Not warming up.  Warming up is incredibly important.  It preps your muscles and heart to do harder work and will help prevent injuries.  Loosening up muscles and increasing blood flow helps joints move properly, and a good warm up also means a better workout overall because your body will be ready for the overload.

Exercise at an inappropriate level.  Too easy and you won’t do any good.  Too hard and you’ll get injured or be too sore to go back anytime soon.  Find your target zone by wearing a heart rate monitor and use perceived rate of exertion (RPE) to determine how hard you’re working, never rely on what a machine tells you.

Always doing the same thing.  If you do the same exact things each time you hit the gym, your body will stop responding to the stimulus.  By giving your muscles something new to do all the time, you continually challenge your muscles to work in new ways.  A wide variety of exercises leads to well-rounded and powerful muscles that can work strongly through a full range of motion.

Follow these tips to make sure you get the most out of your trips to the gym.  Want help planning your workouts or deciding how to warm up?  Ask us!  Email Info@FitNicePT.com for answers today!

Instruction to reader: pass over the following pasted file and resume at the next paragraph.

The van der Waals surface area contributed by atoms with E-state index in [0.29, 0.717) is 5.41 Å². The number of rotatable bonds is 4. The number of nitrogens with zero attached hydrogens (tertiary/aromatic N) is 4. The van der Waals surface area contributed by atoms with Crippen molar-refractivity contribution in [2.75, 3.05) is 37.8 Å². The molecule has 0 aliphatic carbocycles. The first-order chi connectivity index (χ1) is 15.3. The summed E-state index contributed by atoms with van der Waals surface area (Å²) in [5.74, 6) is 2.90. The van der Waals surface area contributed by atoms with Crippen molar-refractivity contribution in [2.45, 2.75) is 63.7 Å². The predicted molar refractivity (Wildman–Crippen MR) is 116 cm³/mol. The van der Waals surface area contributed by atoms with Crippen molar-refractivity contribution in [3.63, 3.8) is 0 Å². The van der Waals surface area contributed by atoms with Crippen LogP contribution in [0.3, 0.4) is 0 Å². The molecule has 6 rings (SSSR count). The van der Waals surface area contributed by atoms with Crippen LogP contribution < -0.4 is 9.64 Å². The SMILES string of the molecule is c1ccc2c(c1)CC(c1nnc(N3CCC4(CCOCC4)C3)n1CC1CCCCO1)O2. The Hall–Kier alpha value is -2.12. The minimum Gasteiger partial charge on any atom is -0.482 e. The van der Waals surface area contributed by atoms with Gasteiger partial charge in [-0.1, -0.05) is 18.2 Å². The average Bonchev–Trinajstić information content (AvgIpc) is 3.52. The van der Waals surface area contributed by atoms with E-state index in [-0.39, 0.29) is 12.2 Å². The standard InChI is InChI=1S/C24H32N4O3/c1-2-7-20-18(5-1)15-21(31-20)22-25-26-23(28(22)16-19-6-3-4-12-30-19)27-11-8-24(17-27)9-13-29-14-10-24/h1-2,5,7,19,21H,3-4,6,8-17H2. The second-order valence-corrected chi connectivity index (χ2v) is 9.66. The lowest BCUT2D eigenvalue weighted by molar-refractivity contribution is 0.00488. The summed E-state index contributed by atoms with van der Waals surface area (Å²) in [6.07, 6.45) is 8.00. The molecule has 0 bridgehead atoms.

Strength Training Injuries

Strength training can hurt.  Not only can it leave you sore and stiff, you can seriously injure bones, joints, ligaments and tendons if you’re over using, or incorrectly using, heavy weights.  Being familiar with your body and having proper training supervision are some of the best ways to prevent strength training injuries.  Other ways to avoid becoming injured, such as using a spotter, knowing when to stop or properly pacing your workout, are also great prevention.

If you do become injured, you face the real challenge of recovering from that injury.  The first thing you want to do when you get hurt is determine how serious your injury is and whether or not you need medical attention.  Most strength training injuries are fairly minor overuse issues.  If there is swelling associated with your injury, use the R.I.C.E method to control it.  Rest, ice, compression and elevation all work together to jump start the healing process.  Be careful of taking pain medication, as often these result in a slowing of the healing process, rather than helping it along.  Consider getting a massage to help worn out muscles recover, and plan on getting one regularly as part of your injury prevention plan.  When your recovery has you ready to get back in the gym, there are a few things you want to modify for a while before returning to your normal routine.